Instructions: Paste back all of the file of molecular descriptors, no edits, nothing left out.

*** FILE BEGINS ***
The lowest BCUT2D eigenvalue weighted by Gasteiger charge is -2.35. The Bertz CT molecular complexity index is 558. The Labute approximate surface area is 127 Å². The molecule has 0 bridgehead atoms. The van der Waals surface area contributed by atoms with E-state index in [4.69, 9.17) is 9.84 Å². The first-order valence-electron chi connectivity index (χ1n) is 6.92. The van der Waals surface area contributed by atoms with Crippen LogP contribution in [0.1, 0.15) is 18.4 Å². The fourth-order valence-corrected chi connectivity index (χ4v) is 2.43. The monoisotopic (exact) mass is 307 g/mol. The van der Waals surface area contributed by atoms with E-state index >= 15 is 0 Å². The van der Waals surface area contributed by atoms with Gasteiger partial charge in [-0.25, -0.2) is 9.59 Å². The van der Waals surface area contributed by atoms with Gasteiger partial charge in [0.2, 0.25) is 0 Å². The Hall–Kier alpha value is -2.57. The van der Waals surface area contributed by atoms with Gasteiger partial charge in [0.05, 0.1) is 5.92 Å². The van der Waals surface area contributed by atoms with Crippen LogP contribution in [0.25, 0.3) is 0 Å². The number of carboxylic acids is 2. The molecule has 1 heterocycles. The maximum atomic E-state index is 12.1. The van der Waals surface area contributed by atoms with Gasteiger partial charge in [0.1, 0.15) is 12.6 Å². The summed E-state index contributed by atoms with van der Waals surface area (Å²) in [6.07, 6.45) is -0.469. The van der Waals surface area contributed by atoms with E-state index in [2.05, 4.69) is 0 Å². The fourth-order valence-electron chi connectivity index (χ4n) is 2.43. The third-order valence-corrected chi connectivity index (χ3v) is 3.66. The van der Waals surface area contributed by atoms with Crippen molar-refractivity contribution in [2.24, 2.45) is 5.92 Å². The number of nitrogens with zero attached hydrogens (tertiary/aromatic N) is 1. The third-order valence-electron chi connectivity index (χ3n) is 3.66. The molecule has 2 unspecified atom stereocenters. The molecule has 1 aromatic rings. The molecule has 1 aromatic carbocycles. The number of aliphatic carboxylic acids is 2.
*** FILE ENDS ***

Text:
The lowest BCUT2D eigenvalue weighted by Gasteiger charge is -2.35. The Bertz CT molecular complexity index is 558. The Labute approximate surface area is 127 Å². The molecule has 0 bridgehead atoms. The van der Waals surface area contributed by atoms with E-state index in [4.69, 9.17) is 9.84 Å². The first-order valence-electron chi connectivity index (χ1n) is 6.92. The van der Waals surface area contributed by atoms with Crippen LogP contribution in [0.1, 0.15) is 18.4 Å². The fourth-order valence-corrected chi connectivity index (χ4v) is 2.43. The monoisotopic (exact) mass is 307 g/mol. The van der Waals surface area contributed by atoms with E-state index >= 15 is 0 Å². The van der Waals surface area contributed by atoms with Gasteiger partial charge in [-0.25, -0.2) is 9.59 Å². The van der Waals surface area contributed by atoms with Gasteiger partial charge in [0.2, 0.25) is 0 Å². The Hall–Kier alpha value is -2.57. The van der Waals surface area contributed by atoms with Gasteiger partial charge in [0.05, 0.1) is 5.92 Å². The van der Waals surface area contributed by atoms with Crippen LogP contribution in [0.25, 0.3) is 0 Å². The number of carboxylic acids is 2. The molecule has 1 heterocycles. The maximum atomic E-state index is 12.1. The van der Waals surface area contributed by atoms with Gasteiger partial charge in [0.1, 0.15) is 12.6 Å². The summed E-state index contributed by atoms with van der Waals surface area (Å²) in [6.07, 6.45) is -0.469. The van der Waals surface area contributed by atoms with E-state index in [2.05, 4.69) is 0 Å². The fourth-order valence-electron chi connectivity index (χ4n) is 2.43. The third-order valence-corrected chi connectivity index (χ3v) is 3.66. The van der Waals surface area contributed by atoms with Crippen molar-refractivity contribution in [2.24, 2.45) is 5.92 Å². The number of nitrogens with zero attached hydrogens (tertiary/aromatic N) is 1. The third-order valence-electron chi connectivity index (χ3n) is 3.66. The molecule has 2 unspecified atom stereocenters. The molecule has 1 aromatic rings. The molecule has 1 aromatic carbocycles. The number of aliphatic carboxylic acids is 2.